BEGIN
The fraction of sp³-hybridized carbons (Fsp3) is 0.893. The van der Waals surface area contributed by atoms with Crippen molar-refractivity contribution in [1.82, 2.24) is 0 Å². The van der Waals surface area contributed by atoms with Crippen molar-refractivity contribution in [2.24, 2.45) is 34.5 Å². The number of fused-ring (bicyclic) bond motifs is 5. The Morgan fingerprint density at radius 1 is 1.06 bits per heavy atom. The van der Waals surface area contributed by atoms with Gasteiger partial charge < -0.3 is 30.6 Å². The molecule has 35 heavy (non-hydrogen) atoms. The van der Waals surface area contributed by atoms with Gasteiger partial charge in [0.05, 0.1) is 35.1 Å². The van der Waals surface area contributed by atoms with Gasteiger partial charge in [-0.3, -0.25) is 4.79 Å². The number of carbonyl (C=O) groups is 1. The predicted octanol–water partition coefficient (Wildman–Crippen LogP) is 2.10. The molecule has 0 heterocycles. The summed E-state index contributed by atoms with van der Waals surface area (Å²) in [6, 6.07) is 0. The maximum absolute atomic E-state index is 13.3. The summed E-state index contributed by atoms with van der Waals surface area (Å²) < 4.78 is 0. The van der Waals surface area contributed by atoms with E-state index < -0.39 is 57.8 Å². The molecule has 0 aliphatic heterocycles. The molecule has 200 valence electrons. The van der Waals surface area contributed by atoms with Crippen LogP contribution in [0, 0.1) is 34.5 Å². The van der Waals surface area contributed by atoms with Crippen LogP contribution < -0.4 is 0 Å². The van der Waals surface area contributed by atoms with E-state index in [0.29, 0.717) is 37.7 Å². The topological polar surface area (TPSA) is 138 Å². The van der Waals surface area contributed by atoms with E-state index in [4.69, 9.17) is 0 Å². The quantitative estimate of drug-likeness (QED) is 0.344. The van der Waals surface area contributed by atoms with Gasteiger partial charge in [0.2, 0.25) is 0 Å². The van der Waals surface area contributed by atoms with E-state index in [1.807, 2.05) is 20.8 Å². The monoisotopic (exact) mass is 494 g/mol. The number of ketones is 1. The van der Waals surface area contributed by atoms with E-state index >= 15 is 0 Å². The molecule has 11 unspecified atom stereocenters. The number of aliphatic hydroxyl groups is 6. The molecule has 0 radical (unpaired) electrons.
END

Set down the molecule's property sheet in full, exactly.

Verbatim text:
The fraction of sp³-hybridized carbons (Fsp3) is 0.893. The van der Waals surface area contributed by atoms with Crippen molar-refractivity contribution in [1.82, 2.24) is 0 Å². The van der Waals surface area contributed by atoms with Crippen molar-refractivity contribution in [2.24, 2.45) is 34.5 Å². The number of fused-ring (bicyclic) bond motifs is 5. The Morgan fingerprint density at radius 1 is 1.06 bits per heavy atom. The van der Waals surface area contributed by atoms with Gasteiger partial charge < -0.3 is 30.6 Å². The molecule has 35 heavy (non-hydrogen) atoms. The van der Waals surface area contributed by atoms with Gasteiger partial charge in [0.05, 0.1) is 35.1 Å². The van der Waals surface area contributed by atoms with Gasteiger partial charge in [-0.3, -0.25) is 4.79 Å². The number of carbonyl (C=O) groups is 1. The predicted octanol–water partition coefficient (Wildman–Crippen LogP) is 2.10. The molecule has 0 heterocycles. The summed E-state index contributed by atoms with van der Waals surface area (Å²) in [6, 6.07) is 0. The maximum absolute atomic E-state index is 13.3. The summed E-state index contributed by atoms with van der Waals surface area (Å²) < 4.78 is 0. The van der Waals surface area contributed by atoms with E-state index < -0.39 is 57.8 Å². The molecule has 0 aliphatic heterocycles. The molecule has 200 valence electrons. The van der Waals surface area contributed by atoms with Crippen LogP contribution in [0, 0.1) is 34.5 Å². The van der Waals surface area contributed by atoms with Crippen LogP contribution < -0.4 is 0 Å². The van der Waals surface area contributed by atoms with E-state index in [0.29, 0.717) is 37.7 Å². The topological polar surface area (TPSA) is 138 Å². The van der Waals surface area contributed by atoms with E-state index in [4.69, 9.17) is 0 Å². The quantitative estimate of drug-likeness (QED) is 0.344. The van der Waals surface area contributed by atoms with Gasteiger partial charge in [0.2, 0.25) is 0 Å². The van der Waals surface area contributed by atoms with E-state index in [1.807, 2.05) is 20.8 Å². The monoisotopic (exact) mass is 494 g/mol. The number of ketones is 1. The van der Waals surface area contributed by atoms with E-state index >= 15 is 0 Å². The molecule has 11 unspecified atom stereocenters. The number of aliphatic hydroxyl groups is 6. The molecule has 0 radical (unpaired) electrons.